Every business has three customers: the shareholders, the employees and the buyers of the services and/or products. Only one can be your primary customer. Who do you think is your primary customer, and are your business practices congruent with that decision?
Most business owners and leaders think they know who their primary customer is, and most presume it is the one who buys their wares. The reality though is that a strategic advantage can be achieved by making, planning and communicating the right decision as to who truly is your primary customer and taking the appropriate actions.
When it comes to your stakeholders, employees and customers, who will take priority over the others when there is a conflict or a decision on resources? For some it’s the stakeholders, and short-term gains are often the poorly chosen priority that ends up sacrificing long-term potentials. This has been evident with drug companies who ignored data that showed potential dangers with their drugs but the choice was borderline enough that putting the pharmaceuticals in the FDA approved “black box” labeling with additional warnings was enough for them to justify the risk of hurting the customers but reaping great short-term profits.
Other drug companies like Merck or Johnson and Johnson took products off the shelf when the risk was small to the customer but their adherence to the priority of the customer over the shareholder was clear enough to justify their losing tens of billions of dollars in the short term because of their decisions on priority. Long term, both companies made up for those losses and recouped market share to competitors with misaligned priorities.
For others, their employees are the clear and decided primary customer of their business. Herb Kellerer is renowned for having made this strategic choice for Southwest airlines and not being timid about communicating the choice to anyone. He and his management team make the fact clear to investors and customers alike that the employees at Southwest are the clear and decided priority of the company. This communication has been made in advertising, with employees and even to shareholders. Zappos, Google and other teams have shown that the end customer is treated to what they rate as superior service because the quality of service these highly engaged and far happier employees give to the customer, all because the employee is the primary customer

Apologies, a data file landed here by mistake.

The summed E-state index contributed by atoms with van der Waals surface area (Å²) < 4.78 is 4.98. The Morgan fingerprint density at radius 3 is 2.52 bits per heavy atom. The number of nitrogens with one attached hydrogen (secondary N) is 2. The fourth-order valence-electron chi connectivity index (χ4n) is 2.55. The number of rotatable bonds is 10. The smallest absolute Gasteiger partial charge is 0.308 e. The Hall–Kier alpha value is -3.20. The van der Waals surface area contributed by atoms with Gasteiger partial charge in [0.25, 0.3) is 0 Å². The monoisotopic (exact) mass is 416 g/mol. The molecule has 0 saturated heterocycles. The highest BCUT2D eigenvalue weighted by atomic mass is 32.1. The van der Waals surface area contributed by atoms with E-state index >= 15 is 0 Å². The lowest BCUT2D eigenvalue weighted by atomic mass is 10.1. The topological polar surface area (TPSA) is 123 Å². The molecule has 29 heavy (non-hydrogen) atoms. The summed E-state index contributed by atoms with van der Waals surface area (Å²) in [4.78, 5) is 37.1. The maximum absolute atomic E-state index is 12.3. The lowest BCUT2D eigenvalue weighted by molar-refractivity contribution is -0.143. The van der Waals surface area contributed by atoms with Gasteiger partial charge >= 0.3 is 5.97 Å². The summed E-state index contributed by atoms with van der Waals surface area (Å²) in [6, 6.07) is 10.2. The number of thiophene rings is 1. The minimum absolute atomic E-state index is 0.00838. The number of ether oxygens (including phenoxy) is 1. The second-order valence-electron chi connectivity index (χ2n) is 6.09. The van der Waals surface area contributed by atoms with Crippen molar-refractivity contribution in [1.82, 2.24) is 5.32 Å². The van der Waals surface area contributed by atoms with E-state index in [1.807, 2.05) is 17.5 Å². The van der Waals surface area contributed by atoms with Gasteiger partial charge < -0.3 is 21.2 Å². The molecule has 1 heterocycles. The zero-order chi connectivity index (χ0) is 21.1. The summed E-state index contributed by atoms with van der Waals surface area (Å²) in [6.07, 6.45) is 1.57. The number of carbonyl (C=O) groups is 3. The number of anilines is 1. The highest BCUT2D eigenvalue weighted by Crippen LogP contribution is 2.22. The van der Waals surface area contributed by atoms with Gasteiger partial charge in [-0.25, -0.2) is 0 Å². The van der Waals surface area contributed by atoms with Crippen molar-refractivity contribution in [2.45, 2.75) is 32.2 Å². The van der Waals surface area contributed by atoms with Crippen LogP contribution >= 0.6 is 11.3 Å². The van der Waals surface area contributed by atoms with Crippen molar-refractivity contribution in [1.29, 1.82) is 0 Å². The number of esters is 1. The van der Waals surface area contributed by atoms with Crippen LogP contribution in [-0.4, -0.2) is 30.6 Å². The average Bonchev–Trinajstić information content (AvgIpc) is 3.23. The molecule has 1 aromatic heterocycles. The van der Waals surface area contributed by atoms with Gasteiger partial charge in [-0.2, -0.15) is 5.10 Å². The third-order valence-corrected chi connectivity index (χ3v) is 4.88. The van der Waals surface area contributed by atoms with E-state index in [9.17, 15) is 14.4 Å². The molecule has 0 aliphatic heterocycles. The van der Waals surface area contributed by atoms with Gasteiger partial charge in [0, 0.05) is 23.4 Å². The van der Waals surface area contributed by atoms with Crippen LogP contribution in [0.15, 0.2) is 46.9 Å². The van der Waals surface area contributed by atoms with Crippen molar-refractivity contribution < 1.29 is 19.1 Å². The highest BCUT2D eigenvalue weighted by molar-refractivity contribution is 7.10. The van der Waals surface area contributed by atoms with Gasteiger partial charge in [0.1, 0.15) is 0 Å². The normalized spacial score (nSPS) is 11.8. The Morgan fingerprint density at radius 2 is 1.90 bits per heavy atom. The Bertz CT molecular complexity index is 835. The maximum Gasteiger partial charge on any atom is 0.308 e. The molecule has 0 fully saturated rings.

Time and again it is shown that the quality of your customer service is only as good as the poorest treatment that you give your employees.
McDonalds made a strategic choice for 50 years that the primary customer was not the consumer, nor their employees but the stakeholders represented by the real estate investors and franchisees. When that prioritization was starting to wane in its effectiveness, they consciously and publically switched the priority to making the consumer the primary customer, and this soon reflected in innovations around the product and environs of their restaurants.
Have a dialogue with your leadership team debating which of the three potential customers are primary and how all are ranked. Identify where you succeed in being congruent in meeting this prioritization as well as where you may be failing to be congruent with your decided priorities.
The next step is to recognize people in your organization for successfully walking out the priorities. Ultimately, your team will follow not only the words of the leader but whom you most reward based on their prioritization of the primary customer. Send us a story of how your team has walked out an unusual but successful effort to serve the primary customer over another and receive a free set of books for you and your exemplar.